September 2 – September 6 Week in Review

The stock market rallied for the second straight week, supported by encouraging developments in trade and politics and continued good news about the strength of the U.S. economy. The S&P 500 rose 1.8%, the Nasdaq Composite gained 1.8%, and the Dow Jones Industrial Average increased 1.5%. The Russell 2000 trailed its larger-cap peers, rising 0.7%. 

Video 09.10.2019

Last week's leaders included the cyclical S&P 500 consumer discretionary, energy, and information technology sectors all of which rose over 2.0%. The defensive oriented utilities and health care sectors were the lone groups that increased less than 1.0%.

The Labor Day shortened trading week began on a down note, as retaliatory tariffs from the U.S. and China went into effect and data from the ISM showed the U.S. manufacturing sector slipped into contraction territory in August for the first time since 2016.

Stocks rallied sharply on Tuesday and Wednesday, however, as Hong Kong said it would withdraw its extradition bill and China said it agreed to meet in Washington for trade talks in early October. The takeaway from the Hong Kong and U.S.-China trade situations was that conditions did not deteriorate, which put investors in a good mood. A lack of any bad news continued to push the markets higher on Thursday and Friday.

A slate of supportive economic data, including solid growth in non-manufacturing activity for August, have helped stave off recessionary fears. The Employment Situation Report for August on Friday did, however, show U.S. hiring activity slow down to a more modest pace. Specifically, nonfarm payrolls increased by 130,000 and nonfarm private payrolls increased by 96,000. A closer inspection, though, showed that more people are working and earning money, which is good for supporting the economic expansion, which Fed Chair Powell said the Fed is intent on sustaining according to remarks he made in Zurich last week.

On the interest rate front U.S. Treasuries finished lower last week, pushing yields slightly higher. The 2 year yield increased two basis points to 1.52%, and the 10 year yield increased four basis points to 1.55%, further steepening the yield curve.

In other markets WTI crude rose 2.5%, or $1.39, to $56.45 a barrel. The U.S. Dollar Index fell 0.5% to 98.42. Some of its weakness was attributed to noticeable strength in the British pound as the British Parliament moved to block a no-deal Brexit on Oct. 31.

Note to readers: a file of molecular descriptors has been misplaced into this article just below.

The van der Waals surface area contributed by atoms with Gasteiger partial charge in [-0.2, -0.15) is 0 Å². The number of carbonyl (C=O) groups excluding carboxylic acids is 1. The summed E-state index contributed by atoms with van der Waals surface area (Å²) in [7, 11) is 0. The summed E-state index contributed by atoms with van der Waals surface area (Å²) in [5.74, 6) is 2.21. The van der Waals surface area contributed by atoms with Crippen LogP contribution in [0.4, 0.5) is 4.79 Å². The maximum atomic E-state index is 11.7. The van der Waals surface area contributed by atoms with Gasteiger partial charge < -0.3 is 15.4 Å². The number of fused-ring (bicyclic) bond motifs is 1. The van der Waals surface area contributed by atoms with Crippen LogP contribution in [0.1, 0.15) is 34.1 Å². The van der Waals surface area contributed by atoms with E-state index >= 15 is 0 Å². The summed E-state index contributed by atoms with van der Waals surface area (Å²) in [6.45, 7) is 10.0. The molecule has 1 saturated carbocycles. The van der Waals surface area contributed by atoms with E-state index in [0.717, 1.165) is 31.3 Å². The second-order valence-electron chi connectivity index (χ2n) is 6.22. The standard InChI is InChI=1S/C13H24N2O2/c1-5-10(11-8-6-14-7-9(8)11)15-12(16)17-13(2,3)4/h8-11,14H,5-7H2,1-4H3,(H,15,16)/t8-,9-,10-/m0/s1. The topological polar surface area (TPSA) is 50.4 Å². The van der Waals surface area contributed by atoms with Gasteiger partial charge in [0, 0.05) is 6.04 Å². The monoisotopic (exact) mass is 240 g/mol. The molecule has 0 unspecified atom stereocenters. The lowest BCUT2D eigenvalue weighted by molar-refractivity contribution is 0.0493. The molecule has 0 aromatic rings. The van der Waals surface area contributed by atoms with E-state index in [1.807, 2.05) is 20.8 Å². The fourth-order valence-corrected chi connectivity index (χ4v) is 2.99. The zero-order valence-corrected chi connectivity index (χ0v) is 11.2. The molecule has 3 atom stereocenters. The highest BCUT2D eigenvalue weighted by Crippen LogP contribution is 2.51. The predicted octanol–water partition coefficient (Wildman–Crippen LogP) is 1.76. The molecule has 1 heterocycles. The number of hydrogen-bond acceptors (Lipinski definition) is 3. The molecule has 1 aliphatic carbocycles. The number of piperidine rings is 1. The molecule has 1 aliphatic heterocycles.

September 9 – September 13 Economic Calendar

  • Monday
  • TD Ameritrade IMX
    12:30 PM ET
  • Consumer Credit
    3:00 PM ET
  • Tuesday
  • NFIB Small Business Optimism Index
    6:00 AM ET
  • Redbook
    8:55 AM ET
  • JOLTS
    10:00 AM ET
  • Wednesday
  • MBA Mortgage Applications
    7:00 AM ET
  • PPI-FD
    8:30 AM ET
  • Atlanta Fed Business Inflation Expectations
    10:00 AM ET
  • Wholesale Trade
    10:00 AM ET
  • EIA Petroleum Status Report
    10:30 AM ET


  • Thursday
  • CPI
    8:30 AM ET
  • Jobless Claims
    8:30 AM ET
  • EIA Natural Gas Report
    10:30 AM ET
  • Treasury Budget
    2:00 PM ET
  • Fed Balance Sheet
    4:30 PM ET
  • Money Supply
    4:30 PM ET
    • Friday
    • Retail Sales
      8:30 AM ET

       

    • Import and Export Prices
      8:30 AM ET
    • Business Inventories
      10:00 AM ET
    • Consumer Sentiment
      10:00 AM ET

    • Baker-Hughes Rig Count
      1:00 PM ET

PAST PERFORMANCE IS NOT A GUARANTEE OF FUTURE RESULTS. This commentary is a matter of opinion and is for informational purposes only. It is not intended as investment advice and does not address or account for individual investor circumstances. Investment decisions should always be made based on the client's specific financial needs, goals and objectives, time horizon and risk tolerance. The statements contained herein are based solely upon the opinions of Telemus Capital, LLC. All opinions and views constitute our judgments as of the date of writing and are subject to change at any time without notice. Information was obtained from third party sources, which we believe to be reliable, but not guaranteed.

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